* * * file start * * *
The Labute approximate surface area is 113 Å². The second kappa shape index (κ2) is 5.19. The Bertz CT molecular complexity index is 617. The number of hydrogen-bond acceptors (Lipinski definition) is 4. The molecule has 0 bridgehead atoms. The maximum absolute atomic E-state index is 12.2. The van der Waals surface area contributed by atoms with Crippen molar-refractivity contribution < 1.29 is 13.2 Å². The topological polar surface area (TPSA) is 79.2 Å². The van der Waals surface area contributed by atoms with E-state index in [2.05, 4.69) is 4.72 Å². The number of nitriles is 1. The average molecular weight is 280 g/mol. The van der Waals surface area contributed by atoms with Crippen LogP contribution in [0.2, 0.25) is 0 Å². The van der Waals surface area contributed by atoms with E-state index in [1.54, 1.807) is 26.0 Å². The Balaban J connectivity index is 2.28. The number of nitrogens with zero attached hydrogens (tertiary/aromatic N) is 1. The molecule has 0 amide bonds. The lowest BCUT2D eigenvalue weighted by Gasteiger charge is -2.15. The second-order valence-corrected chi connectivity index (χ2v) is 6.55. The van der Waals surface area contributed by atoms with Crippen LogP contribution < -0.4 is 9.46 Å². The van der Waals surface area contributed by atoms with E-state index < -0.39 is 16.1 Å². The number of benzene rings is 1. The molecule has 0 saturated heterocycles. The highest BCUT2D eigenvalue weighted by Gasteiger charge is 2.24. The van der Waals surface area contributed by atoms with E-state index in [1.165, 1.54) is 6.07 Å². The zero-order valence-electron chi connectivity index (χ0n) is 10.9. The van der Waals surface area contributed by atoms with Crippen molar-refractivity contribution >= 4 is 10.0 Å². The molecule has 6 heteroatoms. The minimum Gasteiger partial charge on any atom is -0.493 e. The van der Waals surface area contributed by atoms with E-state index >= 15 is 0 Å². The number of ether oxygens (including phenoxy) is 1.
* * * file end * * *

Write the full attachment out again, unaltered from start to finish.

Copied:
The Labute approximate surface area is 113 Å². The second kappa shape index (κ2) is 5.19. The Bertz CT molecular complexity index is 617. The number of hydrogen-bond acceptors (Lipinski definition) is 4. The molecule has 0 bridgehead atoms. The maximum absolute atomic E-state index is 12.2. The van der Waals surface area contributed by atoms with Crippen molar-refractivity contribution < 1.29 is 13.2 Å². The topological polar surface area (TPSA) is 79.2 Å². The van der Waals surface area contributed by atoms with E-state index in [2.05, 4.69) is 4.72 Å². The number of nitriles is 1. The average molecular weight is 280 g/mol. The van der Waals surface area contributed by atoms with Crippen LogP contribution in [0.2, 0.25) is 0 Å². The van der Waals surface area contributed by atoms with E-state index in [1.54, 1.807) is 26.0 Å². The Balaban J connectivity index is 2.28. The number of nitrogens with zero attached hydrogens (tertiary/aromatic N) is 1. The molecule has 0 amide bonds. The lowest BCUT2D eigenvalue weighted by Gasteiger charge is -2.15. The second-order valence-corrected chi connectivity index (χ2v) is 6.55. The van der Waals surface area contributed by atoms with Crippen LogP contribution < -0.4 is 9.46 Å². The van der Waals surface area contributed by atoms with E-state index < -0.39 is 16.1 Å². The number of benzene rings is 1. The molecule has 0 saturated heterocycles. The highest BCUT2D eigenvalue weighted by Gasteiger charge is 2.24. The van der Waals surface area contributed by atoms with E-state index in [1.165, 1.54) is 6.07 Å². The zero-order valence-electron chi connectivity index (χ0n) is 10.9. The van der Waals surface area contributed by atoms with Crippen molar-refractivity contribution >= 4 is 10.0 Å². The molecule has 6 heteroatoms. The minimum Gasteiger partial charge on any atom is -0.493 e. The van der Waals surface area contributed by atoms with E-state index >= 15 is 0 Å². The number of ether oxygens (including phenoxy) is 1.